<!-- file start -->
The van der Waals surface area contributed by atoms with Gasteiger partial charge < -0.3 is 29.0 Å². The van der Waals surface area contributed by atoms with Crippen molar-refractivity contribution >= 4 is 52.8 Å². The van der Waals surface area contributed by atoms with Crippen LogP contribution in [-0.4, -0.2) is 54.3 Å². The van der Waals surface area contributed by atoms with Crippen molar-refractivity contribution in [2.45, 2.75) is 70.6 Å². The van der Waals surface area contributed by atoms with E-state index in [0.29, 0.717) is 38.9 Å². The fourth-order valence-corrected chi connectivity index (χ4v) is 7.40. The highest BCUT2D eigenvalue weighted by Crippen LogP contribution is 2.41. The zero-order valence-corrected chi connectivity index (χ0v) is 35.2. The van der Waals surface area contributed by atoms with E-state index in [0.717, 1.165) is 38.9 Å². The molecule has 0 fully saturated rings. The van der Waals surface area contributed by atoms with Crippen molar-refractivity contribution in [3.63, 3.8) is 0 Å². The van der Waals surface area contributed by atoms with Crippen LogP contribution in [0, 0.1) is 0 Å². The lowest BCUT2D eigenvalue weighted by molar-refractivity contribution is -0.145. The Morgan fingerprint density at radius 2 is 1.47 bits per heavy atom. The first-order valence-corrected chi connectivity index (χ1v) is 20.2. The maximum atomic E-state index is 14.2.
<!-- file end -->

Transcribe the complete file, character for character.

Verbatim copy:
The van der Waals surface area contributed by atoms with Gasteiger partial charge < -0.3 is 29.0 Å². The van der Waals surface area contributed by atoms with Crippen molar-refractivity contribution >= 4 is 52.8 Å². The van der Waals surface area contributed by atoms with Crippen LogP contribution in [-0.4, -0.2) is 54.3 Å². The van der Waals surface area contributed by atoms with Crippen molar-refractivity contribution in [2.45, 2.75) is 70.6 Å². The van der Waals surface area contributed by atoms with E-state index in [0.29, 0.717) is 38.9 Å². The fourth-order valence-corrected chi connectivity index (χ4v) is 7.40. The highest BCUT2D eigenvalue weighted by Crippen LogP contribution is 2.41. The zero-order valence-corrected chi connectivity index (χ0v) is 35.2. The van der Waals surface area contributed by atoms with E-state index in [0.717, 1.165) is 38.9 Å². The molecule has 0 fully saturated rings. The van der Waals surface area contributed by atoms with Crippen molar-refractivity contribution in [3.63, 3.8) is 0 Å². The van der Waals surface area contributed by atoms with Crippen LogP contribution in [0, 0.1) is 0 Å². The lowest BCUT2D eigenvalue weighted by molar-refractivity contribution is -0.145. The Morgan fingerprint density at radius 2 is 1.47 bits per heavy atom. The first-order valence-corrected chi connectivity index (χ1v) is 20.2. The maximum atomic E-state index is 14.2.